Shane Lowry is the Open's defending champion - and seeking to become the first player to win back-to-back titles since 2008 ©Getty Images

The 149th Open Championship begins tomorrow at Royal St George's in Kent, with men's golf's sole British major returning after the coronavirus pandemic saw it cancelled last year.

The Open is the oldest golf tournament in the world and will be the last men's major of the year. 

Up to 32,000 fans will be permitted to attend on each of the four days, despite legal restrictions on social gatherings in England not being removed until the following week, as the Open is featuring as part of the Government's Events Research Programme.

However, competitors will be subject to some of the most stringent COVID-19 regulations since the PGA Tour resumed, with golfers required to undergo testing and barred from visiting pubs, restaurants and shops.

There are also strict rules in terms of players’ accommodation, and competitors will have to withdraw should they come into contact with someone who tests positive for COVID-19.

The regulations have proved a major talking point in the build-up to the tournament, especially with the bumper crowd set to be present. 

Hideki Matsuyama, the reigning Masters champion, cited his difficulty in travelling to England as a contributing factor behind his withdrawal.

The Japanese star recently tested positive for COVID-19.

Matsuyama is one of a number of high-profile withdrawals, with 2015 champion Zach Johnson of the United States unable to participate due to a positive COVID-19 test and his compatriot Bubba Watson also withdrawing due to contact with someone who had COVID-19.

Up to 32,000 spectators will be permitted each day ©Getty Images
Up to 32,000 spectators will be permitted each day ©Getty Images

Yet there will still be a field of 156 golfers at Royal St George’s, with England’s Richard Bland the first to tee-off tomorrow.

Ireland’s Shane Lowry goes into the tournament as the defending champion after his six-shot triumph at Royal Portrush in 2019, but nobody has retained the Claret Jug since his compatriot Padraig Harrington did so in 2008.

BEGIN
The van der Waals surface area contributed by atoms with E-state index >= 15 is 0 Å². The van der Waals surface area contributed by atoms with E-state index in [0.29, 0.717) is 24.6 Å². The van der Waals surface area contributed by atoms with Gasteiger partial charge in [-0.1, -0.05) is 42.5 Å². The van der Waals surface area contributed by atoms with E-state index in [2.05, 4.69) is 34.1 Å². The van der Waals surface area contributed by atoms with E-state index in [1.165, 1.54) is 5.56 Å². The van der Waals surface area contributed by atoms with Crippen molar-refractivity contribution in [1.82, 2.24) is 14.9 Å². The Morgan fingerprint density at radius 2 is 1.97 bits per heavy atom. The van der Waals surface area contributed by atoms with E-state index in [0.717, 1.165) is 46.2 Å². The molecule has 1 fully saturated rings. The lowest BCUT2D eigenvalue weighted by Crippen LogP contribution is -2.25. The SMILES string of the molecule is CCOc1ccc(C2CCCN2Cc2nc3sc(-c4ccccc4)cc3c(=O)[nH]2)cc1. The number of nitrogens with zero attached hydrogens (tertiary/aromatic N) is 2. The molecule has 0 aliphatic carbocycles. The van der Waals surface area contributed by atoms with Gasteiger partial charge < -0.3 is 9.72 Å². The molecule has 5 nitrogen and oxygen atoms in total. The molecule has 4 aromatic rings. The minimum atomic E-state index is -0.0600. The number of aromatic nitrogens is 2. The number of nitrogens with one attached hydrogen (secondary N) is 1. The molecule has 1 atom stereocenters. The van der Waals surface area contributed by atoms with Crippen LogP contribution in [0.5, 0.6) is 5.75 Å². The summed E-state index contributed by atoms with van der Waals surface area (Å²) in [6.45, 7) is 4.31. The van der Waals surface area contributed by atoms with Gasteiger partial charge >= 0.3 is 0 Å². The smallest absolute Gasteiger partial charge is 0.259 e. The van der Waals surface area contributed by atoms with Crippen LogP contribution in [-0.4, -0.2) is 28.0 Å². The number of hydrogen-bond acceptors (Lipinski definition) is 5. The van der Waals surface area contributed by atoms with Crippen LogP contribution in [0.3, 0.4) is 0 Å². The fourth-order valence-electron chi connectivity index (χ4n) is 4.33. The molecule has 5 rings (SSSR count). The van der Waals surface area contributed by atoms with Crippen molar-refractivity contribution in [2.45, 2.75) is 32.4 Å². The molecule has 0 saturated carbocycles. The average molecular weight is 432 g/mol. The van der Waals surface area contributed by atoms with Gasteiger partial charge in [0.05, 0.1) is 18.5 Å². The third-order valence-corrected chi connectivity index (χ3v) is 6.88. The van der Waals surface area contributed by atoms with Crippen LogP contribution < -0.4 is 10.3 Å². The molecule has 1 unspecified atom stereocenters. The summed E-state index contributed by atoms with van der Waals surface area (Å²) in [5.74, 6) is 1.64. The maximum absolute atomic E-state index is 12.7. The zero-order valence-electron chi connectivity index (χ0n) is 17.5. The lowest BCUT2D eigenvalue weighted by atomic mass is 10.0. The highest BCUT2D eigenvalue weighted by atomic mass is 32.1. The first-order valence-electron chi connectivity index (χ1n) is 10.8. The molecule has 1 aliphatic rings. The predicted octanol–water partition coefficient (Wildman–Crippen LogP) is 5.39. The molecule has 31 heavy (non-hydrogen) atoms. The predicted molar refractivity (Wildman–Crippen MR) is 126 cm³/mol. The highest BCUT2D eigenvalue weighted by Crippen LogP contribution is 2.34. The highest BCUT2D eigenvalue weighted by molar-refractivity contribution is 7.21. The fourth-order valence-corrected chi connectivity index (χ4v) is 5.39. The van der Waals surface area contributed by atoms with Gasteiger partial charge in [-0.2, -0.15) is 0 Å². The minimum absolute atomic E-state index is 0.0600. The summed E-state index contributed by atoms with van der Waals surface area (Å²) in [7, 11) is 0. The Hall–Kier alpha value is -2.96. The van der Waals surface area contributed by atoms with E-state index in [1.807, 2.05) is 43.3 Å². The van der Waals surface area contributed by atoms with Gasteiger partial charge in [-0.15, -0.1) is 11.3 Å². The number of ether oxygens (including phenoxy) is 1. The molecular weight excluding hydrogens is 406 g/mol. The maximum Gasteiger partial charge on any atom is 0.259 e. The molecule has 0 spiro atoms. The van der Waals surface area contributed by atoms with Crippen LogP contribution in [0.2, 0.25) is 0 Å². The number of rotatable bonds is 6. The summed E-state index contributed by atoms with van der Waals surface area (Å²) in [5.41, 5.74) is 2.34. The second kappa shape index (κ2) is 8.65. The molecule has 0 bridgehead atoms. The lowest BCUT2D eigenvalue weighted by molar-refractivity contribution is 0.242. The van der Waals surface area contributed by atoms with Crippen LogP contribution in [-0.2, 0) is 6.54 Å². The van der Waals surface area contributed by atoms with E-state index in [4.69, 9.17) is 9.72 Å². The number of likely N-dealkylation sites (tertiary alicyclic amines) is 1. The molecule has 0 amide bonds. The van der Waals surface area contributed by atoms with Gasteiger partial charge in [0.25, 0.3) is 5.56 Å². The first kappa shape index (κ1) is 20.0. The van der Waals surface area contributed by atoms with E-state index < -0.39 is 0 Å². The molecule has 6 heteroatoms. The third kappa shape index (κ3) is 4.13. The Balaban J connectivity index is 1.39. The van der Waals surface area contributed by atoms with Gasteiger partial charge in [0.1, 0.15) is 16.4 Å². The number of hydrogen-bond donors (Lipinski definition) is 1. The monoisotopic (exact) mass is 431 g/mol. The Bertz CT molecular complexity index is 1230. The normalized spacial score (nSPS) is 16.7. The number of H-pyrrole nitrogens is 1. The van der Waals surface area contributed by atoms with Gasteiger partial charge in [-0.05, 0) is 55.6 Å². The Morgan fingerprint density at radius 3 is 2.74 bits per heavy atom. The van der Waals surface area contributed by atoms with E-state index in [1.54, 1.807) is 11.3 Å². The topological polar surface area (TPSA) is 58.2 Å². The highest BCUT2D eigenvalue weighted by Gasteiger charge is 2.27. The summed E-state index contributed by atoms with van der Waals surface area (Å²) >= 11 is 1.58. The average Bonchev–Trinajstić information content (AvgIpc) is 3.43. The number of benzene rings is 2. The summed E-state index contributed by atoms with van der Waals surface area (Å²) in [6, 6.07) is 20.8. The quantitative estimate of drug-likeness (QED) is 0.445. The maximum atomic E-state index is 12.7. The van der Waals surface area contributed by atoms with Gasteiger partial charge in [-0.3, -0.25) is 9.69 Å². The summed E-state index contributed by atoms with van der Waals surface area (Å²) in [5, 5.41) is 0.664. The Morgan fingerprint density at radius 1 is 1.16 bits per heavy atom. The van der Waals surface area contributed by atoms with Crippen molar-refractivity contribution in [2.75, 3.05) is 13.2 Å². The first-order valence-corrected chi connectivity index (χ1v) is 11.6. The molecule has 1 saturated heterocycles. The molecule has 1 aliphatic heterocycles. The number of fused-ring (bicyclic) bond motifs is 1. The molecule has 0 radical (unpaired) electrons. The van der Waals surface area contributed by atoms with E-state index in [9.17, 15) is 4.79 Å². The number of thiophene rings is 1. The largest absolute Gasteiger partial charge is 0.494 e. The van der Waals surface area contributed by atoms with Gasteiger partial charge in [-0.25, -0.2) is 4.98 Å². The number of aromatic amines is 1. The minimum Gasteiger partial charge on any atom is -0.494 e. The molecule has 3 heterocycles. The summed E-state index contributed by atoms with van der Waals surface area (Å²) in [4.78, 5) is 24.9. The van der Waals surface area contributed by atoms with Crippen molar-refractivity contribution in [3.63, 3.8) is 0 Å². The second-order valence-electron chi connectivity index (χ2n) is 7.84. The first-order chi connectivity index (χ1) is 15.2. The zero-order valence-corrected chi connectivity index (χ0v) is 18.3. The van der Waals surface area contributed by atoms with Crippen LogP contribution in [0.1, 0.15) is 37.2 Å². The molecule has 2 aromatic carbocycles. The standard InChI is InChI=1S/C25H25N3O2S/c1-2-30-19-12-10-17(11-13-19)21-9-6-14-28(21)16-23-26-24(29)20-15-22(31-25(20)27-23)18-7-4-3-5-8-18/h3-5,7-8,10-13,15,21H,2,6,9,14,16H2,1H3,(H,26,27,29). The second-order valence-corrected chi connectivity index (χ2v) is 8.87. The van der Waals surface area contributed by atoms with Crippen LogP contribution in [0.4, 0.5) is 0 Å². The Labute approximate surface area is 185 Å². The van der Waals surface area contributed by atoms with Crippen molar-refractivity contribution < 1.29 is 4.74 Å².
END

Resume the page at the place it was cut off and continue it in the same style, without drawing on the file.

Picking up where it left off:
Lowry is playing alongside world number two Jon Rahm, the Spaniard fresh from his maiden major title at the US Open last month, and South African Louis Oosthuizen.

Oosthuizen is a former Open champion having triumphed in 2010 at St Andrews, and has finished as runner-up at the last two majors this year.

American Dustin Johnson has struggled for form this year, but the Open offers a chance for the world number one to get back to his best. 

He tees it up with compatriot Will Zalatoris, runner-up at the Masters, and England’s Justin Rose - who will not be able to call himself the reigning Olympic champion for much longer.

Jordan Spieth, in search of his first major since the Open in 2017, is playing compatriot Bryson DeChambeau.

World number three Justin Thomas of the US and England’s Tommy Fleetwood, runner-up the last time this event was held in 2019, will play alongside Australia’s Adam Scott, a former world number one, in another star-studded three-ball.

Northern Ireland’s Rory McIlroy is one of 11 former winners taking part, and seeking his first major since winning the Open and PGA Championship in 2014. 

He is out with 2018 Masters champion and world number nine Patrick Reed of the US, plus Australasian Cameron Smith.

American Phil Mickelson, now 51, became the oldest major champion at the PGA Championship in May, and triumphed at the Open in 2013. 

He is one of six different players to have won a major since the Open was last held, with Rahm, Matsuyama, DeChambeau, Johnson and American Collin Morikawa the others.

The last time The Open was held at this course was in 2011, when Darren Clarke came out on top ranked 111th in the world.

After the first two rounds, the leading 70 players as well as any ties will advance to the final two rounds - all others will be cut.

Both history and recent form suggests that the prize of $2.07 million (£1.5 million/€1.75 million) for the winner is wide open. 

The total prize fund for the competition is $11.5 million (£8.3 million/€9.7 million).